NEW DELHI—Some of China’s quirkiest social-media firms are signing up hundreds of millions of consumers in India, tech’s biggest untapped market, looking to capture users who aren’t already locked into Facebook, Twitter or other American apps.
Chinese content-sharing apps such as Bigo Inc.’s Like and Bigo Live, along with Bytedance Ltd.’s Helo and TikTok, are taking off in this country of 1.3 billion, where most people are getting online for the first time using low-cost smartphones and dirt-cheap data plans. These apps, with ad-supported models, feature hours and hours of mostly wacky and often titillating content: brief videos of slapstick gags, girls blowing kisses, patriotic songs, teens twerking to the latest Bollywood hits and more.
Their simple interfaces appeal to users such as Asha Limbu, a 31-year-old from the northeastern state of Manipur who works as a housekeeper in New Delhi. In between doing housework for a middle class family, Ms. Limbu spends three hours a day on Like, scrolling through hundreds of tiny videos in a sitting and connecting with friends and strangers along the way.
“Facebook is boring,” she said. She has heard of Twitter and Instagram but never tried them.
Facebook’s WhatsApp messaging service, with more than 200 million users, is hugely popular across many socioeconomic classes and language speakers in India; it doesn’t carry ads. YouTube, from Alphabet Inc.’s Google, remains popular as users binge on videos. Still, some of the new Chinese apps are growing more quickly and could soon chip away at Facebook and Alphabet’s domination of ad dollars in the country.
Chinese companies are expanding overseas as they face slowing growth and increased censorship at home. Chinese social-media apps were downloaded more than 950 million times in India last year, three times as many as in 2017, according to mobile-data firm Sensor Tower.
But while Chinese giants Tencent Holdings Ltd., Alibaba Group Holding Ltd. and Weibo Corp. have yet to find a foothold in India, apps such as Like are popular. Like’s owner, Bigo, was founded in 2016 by David Xueling Li, chairman of Chinese live-streaming company YY.com. The app and its sister platform, video-streaming app Bigo Live, have 69 million monthly users globally; it doesn’t disclose how many users it has in India. Bigo in February said it would invest $100 million to expand its business in India and hire 1,000 people.
The presence on the Like app of Bollywood superstars such as Ranveer Singh has added to its popularity. Mr. Singh’s video uploads of himself dancing have amassed 4.6 million followers in four months—nearly half the 10.2 million fans he has on Facebook and more than a third of his 11.7 Twitter followers.
Many of the Chinese apps target users who are outside India’s English-speaking population of city dwellers. Bytedance, a startup valued at $78 billion and backed by SoftBank Group Corp., is going after local language speakers in smaller cities who are new to the internet and who access it almost exclusively on smartphones.
Bytedance last year launched a new app just for India called Helo. Users open it up and choose from 14 Indian languages—but not English. Without needing to select accounts to follow, app users automatically get a simple, continuously scrolling feed that shows video clips and images that are going viral.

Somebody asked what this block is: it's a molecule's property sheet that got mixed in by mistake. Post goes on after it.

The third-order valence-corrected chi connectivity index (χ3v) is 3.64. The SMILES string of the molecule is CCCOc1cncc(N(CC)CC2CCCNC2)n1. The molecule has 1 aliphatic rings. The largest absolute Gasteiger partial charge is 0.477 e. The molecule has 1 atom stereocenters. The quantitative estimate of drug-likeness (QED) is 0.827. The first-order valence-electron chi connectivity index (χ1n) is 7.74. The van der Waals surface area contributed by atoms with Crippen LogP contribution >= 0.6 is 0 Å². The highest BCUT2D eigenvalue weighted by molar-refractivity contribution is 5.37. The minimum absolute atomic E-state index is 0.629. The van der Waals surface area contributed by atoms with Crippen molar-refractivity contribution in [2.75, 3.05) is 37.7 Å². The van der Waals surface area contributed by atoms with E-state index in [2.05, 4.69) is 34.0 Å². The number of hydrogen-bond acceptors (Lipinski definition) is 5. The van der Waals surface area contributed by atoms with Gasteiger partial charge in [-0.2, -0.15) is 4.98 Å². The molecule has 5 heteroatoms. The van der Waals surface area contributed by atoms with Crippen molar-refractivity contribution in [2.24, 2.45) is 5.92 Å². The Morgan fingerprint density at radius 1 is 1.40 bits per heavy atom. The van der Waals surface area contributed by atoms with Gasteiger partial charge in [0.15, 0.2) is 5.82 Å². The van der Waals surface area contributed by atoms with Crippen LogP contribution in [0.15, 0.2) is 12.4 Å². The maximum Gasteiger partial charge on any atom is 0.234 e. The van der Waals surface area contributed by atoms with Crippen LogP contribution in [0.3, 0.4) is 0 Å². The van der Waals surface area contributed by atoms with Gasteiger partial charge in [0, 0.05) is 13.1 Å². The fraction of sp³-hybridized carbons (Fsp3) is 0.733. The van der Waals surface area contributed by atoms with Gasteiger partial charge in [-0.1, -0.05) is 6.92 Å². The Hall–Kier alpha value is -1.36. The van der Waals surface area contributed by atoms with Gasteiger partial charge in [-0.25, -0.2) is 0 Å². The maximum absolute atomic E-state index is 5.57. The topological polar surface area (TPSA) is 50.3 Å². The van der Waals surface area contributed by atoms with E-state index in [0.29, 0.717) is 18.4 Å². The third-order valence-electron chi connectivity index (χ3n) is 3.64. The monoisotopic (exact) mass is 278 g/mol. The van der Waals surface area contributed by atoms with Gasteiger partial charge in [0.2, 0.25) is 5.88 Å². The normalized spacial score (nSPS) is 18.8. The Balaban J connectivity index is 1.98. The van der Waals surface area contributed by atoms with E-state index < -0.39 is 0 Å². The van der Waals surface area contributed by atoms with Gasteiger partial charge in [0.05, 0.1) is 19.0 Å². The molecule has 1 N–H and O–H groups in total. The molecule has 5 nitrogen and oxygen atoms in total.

Helo has racked up 25 million monthly users since it launched in June, the company said, and is adding an average of about 100,000 new users every day. That puts it already into the same ballpark as Twitter in India, a favorite of the country’s journalists, politicians, actors and other elite and which research firm eMarketer estimates has about 26 million users.
TikTok, Bytedance’s short-video app, is popular around the world and has made massive gains in India. TikTok has about 260 million users in India, according to Sensor Tower, or a quarter of its global total and close to the number of people who use the Facebook app in India.
The Chinese upstarts and other newer platforms could attract advertisers’ interest as their reach grows, said Ujjwal Chaudhry, an analyst at RedSeer Consulting, based in Bangalore. “There is a very large global opportunity here,” he said. The country’s digital advertising market is still small, with only around $2 billion in annual revenues compared with $100 billion in the U.S., according to KPMG, but the India market could triple in the next five years.
The sudden rise of China’s video-sharing superstars has triggered a backlash. Some groups are worried about racy content amid New Delhi’s recent efforts to create restrictions on foreign companies to allow local tech companies to grow.
“These apps are known for sharing the details of children and being an open ground for child pornography and possibly antinational activities,” an arm of a Hindu nationalist group said in a letter to India’s prime minister last month.
A Bytedance spokeswoman said TikTok and Helo are meant for people 13 and older, and that both apps include ways users and law enforcement can report content that violates its terms. A Bigo spokeswoman said Like in India is meant for users 18 and older while Bigo Live users must be at least 16. Both have mechanisms for reporting content.
Write to Newley Purnell at [email protected]
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